Shovel-Ready Was Never Shovel-Ready

President Obama has belatedly realized that the “shovel-ready projects” he touted so much in his stimulus bill two years ago were anything but:

“Shovel-ready was not as shovel-ready as we expected,” Obama said.

And just why weren’t they shovel-ready? Regulation, of course:

“How do we deal with making sure our regulations make sense, so that we start eliminating ones that don’t work, aren’t making consumers better off or aren’t improving our quality of life?” Obama told the employees.

Of course, some people — like CEI — knew that in February 2009, when I wrote:

So what should we do? There’s an inkling in the Washington Times today, from, of all people,George Deukmejian, Pete Wilson, and Gray Davis. They point out that “shovel-ready” projects are just maintenance work, because infrastructure projects are bogged down in environmental regulations. They don’t quite get to the conclusion, so let me say it for them: if you want to build infrastructure sharpish, you’re going to have to set aside those environmental regulations by law. Any “stimulus” bill that doesn’t include relief from the provisions of the National Environmental Protection Act, for instance, isn’t going to get any infrastructure project going any time soon.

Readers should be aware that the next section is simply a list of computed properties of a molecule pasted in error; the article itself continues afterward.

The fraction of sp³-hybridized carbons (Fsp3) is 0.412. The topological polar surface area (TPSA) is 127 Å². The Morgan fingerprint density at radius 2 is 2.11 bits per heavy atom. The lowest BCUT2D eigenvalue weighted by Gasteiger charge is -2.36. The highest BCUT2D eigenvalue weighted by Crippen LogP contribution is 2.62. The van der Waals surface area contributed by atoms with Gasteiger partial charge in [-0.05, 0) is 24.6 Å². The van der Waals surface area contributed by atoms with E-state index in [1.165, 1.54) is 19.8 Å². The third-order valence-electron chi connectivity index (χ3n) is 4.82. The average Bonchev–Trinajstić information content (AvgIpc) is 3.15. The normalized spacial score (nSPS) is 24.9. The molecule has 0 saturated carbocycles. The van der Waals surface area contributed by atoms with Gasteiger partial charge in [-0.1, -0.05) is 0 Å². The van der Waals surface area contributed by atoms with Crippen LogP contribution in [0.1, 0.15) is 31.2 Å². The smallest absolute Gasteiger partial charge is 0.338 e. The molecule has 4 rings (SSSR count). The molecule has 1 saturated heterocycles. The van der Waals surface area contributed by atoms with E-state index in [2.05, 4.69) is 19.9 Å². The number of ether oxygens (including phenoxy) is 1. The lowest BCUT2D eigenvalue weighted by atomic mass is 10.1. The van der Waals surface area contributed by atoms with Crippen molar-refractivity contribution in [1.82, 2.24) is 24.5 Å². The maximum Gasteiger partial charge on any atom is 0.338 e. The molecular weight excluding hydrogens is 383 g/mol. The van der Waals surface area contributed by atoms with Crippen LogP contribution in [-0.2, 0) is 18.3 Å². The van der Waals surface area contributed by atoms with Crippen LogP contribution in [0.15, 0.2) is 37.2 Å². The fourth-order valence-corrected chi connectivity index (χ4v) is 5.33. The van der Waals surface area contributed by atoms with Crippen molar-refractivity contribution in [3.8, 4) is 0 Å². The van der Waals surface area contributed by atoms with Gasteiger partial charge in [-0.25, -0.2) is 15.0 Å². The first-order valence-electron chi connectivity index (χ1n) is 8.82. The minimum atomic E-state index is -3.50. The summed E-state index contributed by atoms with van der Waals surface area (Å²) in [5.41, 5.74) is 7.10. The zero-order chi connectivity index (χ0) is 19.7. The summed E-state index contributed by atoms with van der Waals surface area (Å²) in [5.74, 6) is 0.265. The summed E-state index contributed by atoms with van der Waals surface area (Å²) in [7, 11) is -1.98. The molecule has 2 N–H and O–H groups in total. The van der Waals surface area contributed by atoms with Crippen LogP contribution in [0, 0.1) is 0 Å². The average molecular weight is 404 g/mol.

So if you want to stimulate, you’re going to have to liberate. Similar arguments can be made as regards Davis-Bacon and 13C. There are a bunch of other such ideas, which will also get the economy moving by getting government out of the way. For example, finally suspending mark-to-market accounting properly, which will be a huge boon to the banks. Or getting rid of the burdens of SarbOx and other ridiculous and ineffectual regulations on small businesses. Antitrust reform would help, too. And you could even think about finally getting rid of the Corporate Income Tax, a hold-over from the days when income tax itself was unconstitutional, and which, at least before the 2005 reforms, probably cost more to collect than it raised in income.

If you want hope and change, rather than the same old pork barrel policies, that’s the way to go: liberate to stimulate (it’ll catch on).

The idea of “liberate to stimulate” has indeed caught on – with the voters. It’s the political establishment who are having problems with it